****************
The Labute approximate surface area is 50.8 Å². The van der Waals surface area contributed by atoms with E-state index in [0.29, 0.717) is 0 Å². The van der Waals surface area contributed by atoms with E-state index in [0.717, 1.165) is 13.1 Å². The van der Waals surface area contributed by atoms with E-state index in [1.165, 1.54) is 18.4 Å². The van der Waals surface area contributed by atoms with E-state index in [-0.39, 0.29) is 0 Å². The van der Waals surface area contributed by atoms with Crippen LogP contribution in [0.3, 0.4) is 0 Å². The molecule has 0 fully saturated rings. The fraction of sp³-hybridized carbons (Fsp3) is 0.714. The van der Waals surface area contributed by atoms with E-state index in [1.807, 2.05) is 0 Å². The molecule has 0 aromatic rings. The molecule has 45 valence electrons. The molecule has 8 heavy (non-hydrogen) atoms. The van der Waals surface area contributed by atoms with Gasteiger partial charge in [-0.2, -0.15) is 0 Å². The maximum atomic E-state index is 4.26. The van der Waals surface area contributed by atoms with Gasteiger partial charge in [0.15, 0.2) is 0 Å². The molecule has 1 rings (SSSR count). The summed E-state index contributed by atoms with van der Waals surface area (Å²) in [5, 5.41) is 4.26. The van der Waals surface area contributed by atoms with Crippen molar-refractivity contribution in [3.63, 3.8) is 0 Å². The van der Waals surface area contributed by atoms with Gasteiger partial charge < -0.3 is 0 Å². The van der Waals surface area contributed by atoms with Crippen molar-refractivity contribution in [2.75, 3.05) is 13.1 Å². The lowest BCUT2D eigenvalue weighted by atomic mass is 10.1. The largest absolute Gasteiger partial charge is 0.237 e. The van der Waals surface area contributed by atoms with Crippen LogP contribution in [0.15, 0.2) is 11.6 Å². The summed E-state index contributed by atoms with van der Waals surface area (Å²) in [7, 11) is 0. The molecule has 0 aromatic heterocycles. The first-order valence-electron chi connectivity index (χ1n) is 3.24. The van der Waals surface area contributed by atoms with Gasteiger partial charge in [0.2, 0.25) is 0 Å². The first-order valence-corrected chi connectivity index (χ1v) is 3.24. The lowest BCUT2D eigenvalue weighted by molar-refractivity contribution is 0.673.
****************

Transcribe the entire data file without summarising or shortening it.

The Labute approximate surface area is 50.8 Å². The van der Waals surface area contributed by atoms with E-state index in [0.29, 0.717) is 0 Å². The van der Waals surface area contributed by atoms with E-state index in [0.717, 1.165) is 13.1 Å². The van der Waals surface area contributed by atoms with E-state index in [1.165, 1.54) is 18.4 Å². The van der Waals surface area contributed by atoms with E-state index in [-0.39, 0.29) is 0 Å². The van der Waals surface area contributed by atoms with Crippen LogP contribution in [0.3, 0.4) is 0 Å². The molecule has 0 fully saturated rings. The fraction of sp³-hybridized carbons (Fsp3) is 0.714. The van der Waals surface area contributed by atoms with E-state index in [1.807, 2.05) is 0 Å². The molecule has 0 aromatic rings. The molecule has 45 valence electrons. The molecule has 8 heavy (non-hydrogen) atoms. The van der Waals surface area contributed by atoms with Gasteiger partial charge in [-0.2, -0.15) is 0 Å². The maximum atomic E-state index is 4.26. The van der Waals surface area contributed by atoms with Gasteiger partial charge in [0.15, 0.2) is 0 Å². The molecule has 1 rings (SSSR count). The summed E-state index contributed by atoms with van der Waals surface area (Å²) in [5, 5.41) is 4.26. The van der Waals surface area contributed by atoms with Crippen molar-refractivity contribution in [3.63, 3.8) is 0 Å². The van der Waals surface area contributed by atoms with Gasteiger partial charge < -0.3 is 0 Å². The van der Waals surface area contributed by atoms with Crippen molar-refractivity contribution in [2.75, 3.05) is 13.1 Å². The lowest BCUT2D eigenvalue weighted by atomic mass is 10.1. The largest absolute Gasteiger partial charge is 0.237 e. The van der Waals surface area contributed by atoms with Crippen LogP contribution in [0.15, 0.2) is 11.6 Å². The summed E-state index contributed by atoms with van der Waals surface area (Å²) in [7, 11) is 0. The molecule has 0 aromatic heterocycles. The first-order valence-electron chi connectivity index (χ1n) is 3.24. The van der Waals surface area contributed by atoms with Gasteiger partial charge in [0.2, 0.25) is 0 Å². The first-order valence-corrected chi connectivity index (χ1v) is 3.24. The lowest BCUT2D eigenvalue weighted by molar-refractivity contribution is 0.673.